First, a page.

In a prepared testimony for the hearing, however, Mnuchin did not allude to any potential changes to the Paycheck Protection Program, saying only that the government is committed to getting money into the hands of the American people as soon as possible and that the stimulus efforts are working.
Treasury Secretary Steven Mnuchin is expected to tell a Senate panel on Tuesday that the federal government has already distributed nearly $1 trillion in stimulus aid that was approved as part of the Coronavirus Aid, Relief and Economic Security Act. Another $200 billion has been pledged to back the government’s various loan facilities.
In prepared testimony released late Monday, Mnuchin said the Treasury Department is working hard to implement the CARES Act and that those efforts are paying off. He also said the U.S. is moving closer to reopening and predicted an economic rebound. “Working closely with governors, we are beginning to open the economy in a way that minimizes risks to workers and customers. We expect economic conditions to improve in the third and fourth quarters,” he said.
Mnuchin and Federal Reserve Chairman Jerome Powell are scheduled to appear before the Senate Banking, Housing and Urban Affairs Committee Tuesday at 10 a.m. The hearing is the first government oversight hearing on the $2.2 trillion federal relief package approved in March.
Federal Reserve Chairman Jerome Powell will pledge to reveal the names and other details of the entities that borrow from the emergency programs the central bank has set up to offset the economic hit from the viral outbreak.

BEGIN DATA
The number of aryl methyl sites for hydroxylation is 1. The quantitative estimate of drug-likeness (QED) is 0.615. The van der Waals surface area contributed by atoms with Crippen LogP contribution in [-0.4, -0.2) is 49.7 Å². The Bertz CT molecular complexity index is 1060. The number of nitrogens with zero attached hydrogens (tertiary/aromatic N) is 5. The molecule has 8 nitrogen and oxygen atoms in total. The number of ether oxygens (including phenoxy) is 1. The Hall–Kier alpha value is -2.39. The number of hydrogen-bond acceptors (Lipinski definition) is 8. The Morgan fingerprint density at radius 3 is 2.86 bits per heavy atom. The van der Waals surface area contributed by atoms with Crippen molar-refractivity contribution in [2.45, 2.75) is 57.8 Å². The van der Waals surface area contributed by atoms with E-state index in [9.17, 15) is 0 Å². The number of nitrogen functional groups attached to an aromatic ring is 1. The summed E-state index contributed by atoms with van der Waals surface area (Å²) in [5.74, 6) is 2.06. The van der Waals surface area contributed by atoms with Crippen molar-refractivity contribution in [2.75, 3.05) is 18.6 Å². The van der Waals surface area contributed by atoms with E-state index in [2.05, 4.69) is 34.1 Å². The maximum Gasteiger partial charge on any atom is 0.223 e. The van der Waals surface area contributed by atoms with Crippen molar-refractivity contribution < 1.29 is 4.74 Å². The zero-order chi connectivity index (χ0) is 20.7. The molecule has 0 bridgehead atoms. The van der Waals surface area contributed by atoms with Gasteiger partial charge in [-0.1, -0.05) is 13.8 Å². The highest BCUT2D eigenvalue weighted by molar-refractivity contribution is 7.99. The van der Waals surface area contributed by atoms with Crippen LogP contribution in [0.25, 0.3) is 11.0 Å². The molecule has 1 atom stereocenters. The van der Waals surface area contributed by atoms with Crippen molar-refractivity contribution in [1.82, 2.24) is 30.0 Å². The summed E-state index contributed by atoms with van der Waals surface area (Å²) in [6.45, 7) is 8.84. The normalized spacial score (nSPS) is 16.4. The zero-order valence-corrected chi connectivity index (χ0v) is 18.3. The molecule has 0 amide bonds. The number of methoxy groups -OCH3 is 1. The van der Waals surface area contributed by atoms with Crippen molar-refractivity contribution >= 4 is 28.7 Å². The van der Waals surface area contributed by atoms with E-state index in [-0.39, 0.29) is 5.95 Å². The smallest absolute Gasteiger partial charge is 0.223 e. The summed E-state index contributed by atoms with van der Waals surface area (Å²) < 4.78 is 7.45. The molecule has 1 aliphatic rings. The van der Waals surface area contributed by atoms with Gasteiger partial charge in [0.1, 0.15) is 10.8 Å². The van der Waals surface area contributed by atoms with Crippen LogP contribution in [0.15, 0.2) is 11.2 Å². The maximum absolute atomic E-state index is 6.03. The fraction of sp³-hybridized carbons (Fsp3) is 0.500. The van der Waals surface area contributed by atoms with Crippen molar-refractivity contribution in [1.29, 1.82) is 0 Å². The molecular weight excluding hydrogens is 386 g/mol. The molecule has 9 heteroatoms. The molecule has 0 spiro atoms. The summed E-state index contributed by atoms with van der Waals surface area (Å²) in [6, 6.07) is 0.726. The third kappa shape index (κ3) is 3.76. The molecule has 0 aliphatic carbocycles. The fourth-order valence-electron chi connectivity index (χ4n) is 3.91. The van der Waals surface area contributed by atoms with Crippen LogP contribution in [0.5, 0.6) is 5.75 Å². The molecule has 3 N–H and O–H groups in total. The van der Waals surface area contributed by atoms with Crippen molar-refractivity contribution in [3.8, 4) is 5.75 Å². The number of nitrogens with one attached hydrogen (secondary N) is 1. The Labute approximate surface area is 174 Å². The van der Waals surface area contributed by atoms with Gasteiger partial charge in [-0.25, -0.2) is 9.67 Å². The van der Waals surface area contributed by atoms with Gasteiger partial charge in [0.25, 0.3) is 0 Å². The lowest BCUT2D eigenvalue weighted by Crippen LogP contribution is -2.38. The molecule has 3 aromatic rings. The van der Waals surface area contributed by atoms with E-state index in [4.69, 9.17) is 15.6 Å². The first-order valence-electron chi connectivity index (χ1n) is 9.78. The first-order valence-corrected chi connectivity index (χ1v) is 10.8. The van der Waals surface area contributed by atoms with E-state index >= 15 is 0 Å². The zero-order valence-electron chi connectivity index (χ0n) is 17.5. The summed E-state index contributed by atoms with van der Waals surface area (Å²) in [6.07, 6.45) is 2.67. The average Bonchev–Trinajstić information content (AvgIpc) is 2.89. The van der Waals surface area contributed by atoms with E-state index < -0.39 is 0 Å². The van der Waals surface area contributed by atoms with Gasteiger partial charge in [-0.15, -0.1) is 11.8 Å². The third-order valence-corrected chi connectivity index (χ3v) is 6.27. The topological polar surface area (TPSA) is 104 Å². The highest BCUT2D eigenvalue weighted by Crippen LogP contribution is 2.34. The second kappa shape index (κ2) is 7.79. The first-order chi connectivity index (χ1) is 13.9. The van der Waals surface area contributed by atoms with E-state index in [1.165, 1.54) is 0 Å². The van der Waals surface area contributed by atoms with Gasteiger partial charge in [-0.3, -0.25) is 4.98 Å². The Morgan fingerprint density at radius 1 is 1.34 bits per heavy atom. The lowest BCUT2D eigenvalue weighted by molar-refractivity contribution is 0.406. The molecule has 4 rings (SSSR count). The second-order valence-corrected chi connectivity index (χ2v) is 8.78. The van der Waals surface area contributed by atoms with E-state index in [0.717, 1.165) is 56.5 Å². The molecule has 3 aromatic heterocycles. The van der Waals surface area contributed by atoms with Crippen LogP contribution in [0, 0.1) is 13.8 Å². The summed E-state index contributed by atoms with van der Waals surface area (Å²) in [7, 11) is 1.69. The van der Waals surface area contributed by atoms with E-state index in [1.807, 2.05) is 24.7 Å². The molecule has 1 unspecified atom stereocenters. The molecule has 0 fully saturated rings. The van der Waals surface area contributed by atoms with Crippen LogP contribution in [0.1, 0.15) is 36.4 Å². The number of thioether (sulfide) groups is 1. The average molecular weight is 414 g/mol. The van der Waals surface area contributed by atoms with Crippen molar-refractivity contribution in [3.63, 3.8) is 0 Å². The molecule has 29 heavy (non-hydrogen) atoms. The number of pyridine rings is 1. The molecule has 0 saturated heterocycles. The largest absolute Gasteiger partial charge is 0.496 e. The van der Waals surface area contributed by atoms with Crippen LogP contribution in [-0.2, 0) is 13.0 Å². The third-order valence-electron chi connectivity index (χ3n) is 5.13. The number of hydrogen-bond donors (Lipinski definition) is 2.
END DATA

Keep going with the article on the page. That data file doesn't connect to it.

In prepared testimony for a congressional hearing on Tuesday, Powell said the central bank will disclose the amounts borrowed and the interest rates it levies under its programs to provide credit for large corporations, state and local governments, and medium-sized businesses.
“We are deeply committed to transparency, and recognize that the need for transparency is heightened when we are called upon to use our emergency powers,” he said in his prepared testimony.
Powell told “60 Minutes” on Sunday that U.S. unemployment could hit upwards of 25% and that the economy may not recover from the shutdowns caused by the coronavirus until the end of 2021.
A $500 billion federal fund created under the CARES Act and designed to lend money to businesses is off to a slow start, a congressional oversight panel said in a new report.
The Treasury Department fund is being used to guarantee new, expansive Federal Reserve lending programs to companies, states and cities that could be leveraged to reach $4.5 trillion.
To date, however, only one of the new Fed programs has started operating, a loan fund likely to be tapped by large public companies, according to the report by the Congressional Oversight Commission. The program launched May 11 with $37.5 billion from Treasury.
Lawmakers are expected to question Federal Reserve Chairman Jerome Powell and Treasury Secretary Steven Mnuchin on Tuesday about the report and the CARES Act’s economic impact when they testify before the Senate Banking Committee.
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Powell and Mnuchin defend government’s trillion-dollar stimulus efforts